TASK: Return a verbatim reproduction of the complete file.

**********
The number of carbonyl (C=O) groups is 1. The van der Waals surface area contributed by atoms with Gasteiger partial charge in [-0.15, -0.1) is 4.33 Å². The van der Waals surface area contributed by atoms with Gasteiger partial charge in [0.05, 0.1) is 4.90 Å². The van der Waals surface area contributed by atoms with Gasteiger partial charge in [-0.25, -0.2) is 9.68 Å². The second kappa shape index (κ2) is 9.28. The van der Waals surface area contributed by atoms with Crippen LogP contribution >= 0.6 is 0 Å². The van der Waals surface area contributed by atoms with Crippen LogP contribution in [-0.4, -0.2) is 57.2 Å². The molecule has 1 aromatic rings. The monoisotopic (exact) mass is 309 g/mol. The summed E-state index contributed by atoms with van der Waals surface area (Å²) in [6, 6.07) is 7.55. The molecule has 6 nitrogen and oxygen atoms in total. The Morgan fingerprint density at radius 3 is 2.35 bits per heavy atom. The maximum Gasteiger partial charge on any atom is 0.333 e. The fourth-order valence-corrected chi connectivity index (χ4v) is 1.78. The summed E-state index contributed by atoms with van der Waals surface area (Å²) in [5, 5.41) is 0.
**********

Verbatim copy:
The number of carbonyl (C=O) groups is 1. The van der Waals surface area contributed by atoms with Gasteiger partial charge in [-0.15, -0.1) is 4.33 Å². The van der Waals surface area contributed by atoms with Gasteiger partial charge in [0.05, 0.1) is 4.90 Å². The van der Waals surface area contributed by atoms with Gasteiger partial charge in [-0.25, -0.2) is 9.68 Å². The second kappa shape index (κ2) is 9.28. The van der Waals surface area contributed by atoms with Crippen LogP contribution >= 0.6 is 0 Å². The van der Waals surface area contributed by atoms with Crippen LogP contribution in [-0.4, -0.2) is 57.2 Å². The molecule has 1 aromatic rings. The monoisotopic (exact) mass is 309 g/mol. The summed E-state index contributed by atoms with van der Waals surface area (Å²) in [6, 6.07) is 7.55. The molecule has 6 nitrogen and oxygen atoms in total. The Morgan fingerprint density at radius 3 is 2.35 bits per heavy atom. The maximum Gasteiger partial charge on any atom is 0.333 e. The fourth-order valence-corrected chi connectivity index (χ4v) is 1.78. The summed E-state index contributed by atoms with van der Waals surface area (Å²) in [5, 5.41) is 0.